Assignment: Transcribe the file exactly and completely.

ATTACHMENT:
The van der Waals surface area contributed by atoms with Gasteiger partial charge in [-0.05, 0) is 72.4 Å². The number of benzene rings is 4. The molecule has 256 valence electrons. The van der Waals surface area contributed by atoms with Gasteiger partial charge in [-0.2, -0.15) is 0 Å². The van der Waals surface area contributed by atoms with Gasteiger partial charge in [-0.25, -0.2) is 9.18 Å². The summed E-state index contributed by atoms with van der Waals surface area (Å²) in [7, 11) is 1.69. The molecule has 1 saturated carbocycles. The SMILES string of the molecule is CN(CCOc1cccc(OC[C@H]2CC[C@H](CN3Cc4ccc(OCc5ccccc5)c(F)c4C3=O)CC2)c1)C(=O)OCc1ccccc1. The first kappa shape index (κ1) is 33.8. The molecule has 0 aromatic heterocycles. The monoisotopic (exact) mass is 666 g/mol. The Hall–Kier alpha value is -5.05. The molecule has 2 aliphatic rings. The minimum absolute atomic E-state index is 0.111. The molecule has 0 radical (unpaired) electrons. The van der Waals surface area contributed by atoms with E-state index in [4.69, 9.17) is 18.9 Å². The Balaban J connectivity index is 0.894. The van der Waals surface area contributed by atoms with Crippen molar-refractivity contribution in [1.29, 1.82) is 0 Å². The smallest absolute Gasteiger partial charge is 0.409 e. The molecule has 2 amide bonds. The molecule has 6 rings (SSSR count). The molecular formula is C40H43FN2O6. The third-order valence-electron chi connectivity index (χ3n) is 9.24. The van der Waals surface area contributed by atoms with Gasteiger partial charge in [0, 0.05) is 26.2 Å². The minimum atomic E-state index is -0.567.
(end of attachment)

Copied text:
The van der Waals surface area contributed by atoms with Gasteiger partial charge in [-0.05, 0) is 72.4 Å². The number of benzene rings is 4. The molecule has 256 valence electrons. The van der Waals surface area contributed by atoms with Gasteiger partial charge in [-0.2, -0.15) is 0 Å². The van der Waals surface area contributed by atoms with Gasteiger partial charge in [-0.25, -0.2) is 9.18 Å². The summed E-state index contributed by atoms with van der Waals surface area (Å²) in [7, 11) is 1.69. The molecule has 1 saturated carbocycles. The SMILES string of the molecule is CN(CCOc1cccc(OC[C@H]2CC[C@H](CN3Cc4ccc(OCc5ccccc5)c(F)c4C3=O)CC2)c1)C(=O)OCc1ccccc1. The first kappa shape index (κ1) is 33.8. The molecule has 0 aromatic heterocycles. The monoisotopic (exact) mass is 666 g/mol. The Hall–Kier alpha value is -5.05. The molecule has 2 aliphatic rings. The minimum absolute atomic E-state index is 0.111. The molecule has 0 radical (unpaired) electrons. The van der Waals surface area contributed by atoms with E-state index in [4.69, 9.17) is 18.9 Å². The Balaban J connectivity index is 0.894. The van der Waals surface area contributed by atoms with Crippen molar-refractivity contribution in [1.29, 1.82) is 0 Å². The smallest absolute Gasteiger partial charge is 0.409 e. The molecule has 2 amide bonds. The molecule has 6 rings (SSSR count). The molecular formula is C40H43FN2O6. The third-order valence-electron chi connectivity index (χ3n) is 9.24. The van der Waals surface area contributed by atoms with Gasteiger partial charge in [0, 0.05) is 26.2 Å². The minimum atomic E-state index is -0.567.